Author: Ralph Barker
2020 edition published by Vertebrate Publishing, Sheffield, UK, March 2020
I came across ‘The Last Blue Mountain’ ten years ago as I was researching lessons of history for a new book on outdoor safety and survival. The 1959 edition was titled ‘The Last Blue Mountain: The True and Moving Story of the Ill-starred Expedition Against Mount Haramosh,’ and led off with a foreword by Sir John Hunt. I found it through a 50th anniversary feature in the Sunday Times of London, published in September 2007 and titled ‘The Friends Who Died at the Top of the World.’ I discovered that the book was a collector’s item, fetching up to $200 from online booksellers; if you were lucky to find a copy. I was fortunate to locate a single copy in the BC library system which I borrowed through our marvelous interlibrary loan service. Then, in February 2020 the UK’s premier mountain literature publisher told me that they were republishing the work and offered me a review copy… I jumped at the chance.
‘The Last Blue Mountain’ is Ralph Barker’s account of the 1957 Oxford University expedition to 7,397 m (24,270 ft) Mount Haramosh in Kashmir’s Karakoram Range. One of the world’s great survival stories, and a mountaineering classic on a par with ‘Touching the Void,’ this is an epic tale of friendship and fortitude in the face of tragedy. Three Brits, an American and a New Zealander made up the climbing team, and for four of them it was their first high altitude venture. They were supported by six Hunza porters up to their penultimate camp 3, which they established at 5,639 m (18,500 ft).
After extensive periods of bad weather had ended any hope for a summit bid, they settled on their fallback option of a high altitude reconnaissance from a fourth camp. This they achieved when four members of the team reached 6,401 m (21,000 ft) near the top of Haramosh I, from where they could see in detail the final route to Haramosh II. They were relieved to see that the summit ridge was technically very difficult, firmly ending any temptation for a summit dash. Then, just minutes from retreating safely from their final high point, their triumphant reconnaissance turned into a nightmarish disaster when two members of the party decided to go a hundred feet farther for a slightly better view. They were instantly swept away by an avalanche into a nearly inaccessible snow bowl.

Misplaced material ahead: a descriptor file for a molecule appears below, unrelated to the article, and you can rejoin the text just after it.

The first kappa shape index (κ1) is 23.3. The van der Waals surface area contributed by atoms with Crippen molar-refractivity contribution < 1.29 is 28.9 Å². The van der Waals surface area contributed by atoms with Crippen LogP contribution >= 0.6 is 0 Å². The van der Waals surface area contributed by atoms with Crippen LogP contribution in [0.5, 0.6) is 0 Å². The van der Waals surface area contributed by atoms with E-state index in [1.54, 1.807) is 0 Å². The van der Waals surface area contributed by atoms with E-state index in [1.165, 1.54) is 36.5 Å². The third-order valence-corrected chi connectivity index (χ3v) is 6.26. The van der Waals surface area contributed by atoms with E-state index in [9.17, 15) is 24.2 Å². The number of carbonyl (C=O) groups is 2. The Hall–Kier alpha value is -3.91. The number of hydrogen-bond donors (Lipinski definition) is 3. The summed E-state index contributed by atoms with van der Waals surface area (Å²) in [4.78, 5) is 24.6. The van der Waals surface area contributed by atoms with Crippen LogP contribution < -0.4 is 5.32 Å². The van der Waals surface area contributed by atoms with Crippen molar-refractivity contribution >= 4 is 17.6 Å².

Having miraculously survived the 1,000-foot fall thanks to the cushioning effect of the avalanche debris, they were mostly uninjured, but they had lost their ice axes and other critical clothing and gear, and were trapped. The expedition doctor suffered a dislocated hip that could have spelled certain death in the circumstances, but it sprang back into place when he made a sudden move. During three terrible days and nights that followed, the two remaining climbers led by Tony Streather set out to rescue the first two. They eventually succeeded in their effort, only to fall themselves into the same snow trap in an ironic situation reversal, enduring harder falls that lacked the cushioning effects of the earlier avalanche.
Ultimately one of each party — one rescuer and one rescued — died, despite the most heroic efforts. Ironically, were it not for a single lost crampon, all four would likely have survived; but two did make it out alive, and according to Sir John Hunt in his foreword to the first edition, “The real measure is the success or failure of the climber to triumph, not over a lifeless mountain, but over himself: the true value of the enterprise lies in the example to others of human motive and human conduct.”
Tony Streather was once again thrust into a heroic role, having earlier distinguished himself in rescue efforts on the ill-fated American K2 attempt in 1953 that was described in the book ‘K2 The Savage Mountain’ by Charles Houston and Robert Bates. He had further established himself as one of the leading Himalayan climbers of the day when he reached the top of Kangchenjunga in 1955.
The two survivors eventually made it down to camp 3, where the fifth member of the climbing team, American, Scott Hamilton had almost given up hope for them after occupying the camp alone for a week. Less experienced than the others, he had been prevaricating for some time between a dangerous solo descent through the icefall and down steep snow slopes in an almost certainly futile bid to get help, and an even more desperate solo climb to search for his missing companions. As it was, from camp 3 the trio barely made it down alive after another bivouac along the route.
Streather, alive and well in his eighties, was the subject of the 2007 Sunday Times story, in which the writer concluded “At a time when mountaineers are often portrayed as callous egotists, their sacrifice remains a shining example to us all.” Streather died in 2018 aged 92.
The VP edition retains Lord Hunt’s original foreword, as well as a new introduction by Ed Douglas, former editor of the Alpine Journal. Douglas provides new insights into the protagonists as well as the author, who achieves the difficult goal of telling a riveting tale and bringing out the climbers’ personalities and interrelationships, despite not being on the expedition himself.
‘The Last Blue Mountain: The Great Karakoram Climbing Tragedy’ by Ralph Barker
Paperback, ISBN: 978-1-912560-42-4, 232 pages, Publication date: March 2020, £12.99; Special hardcover edition: £24.00.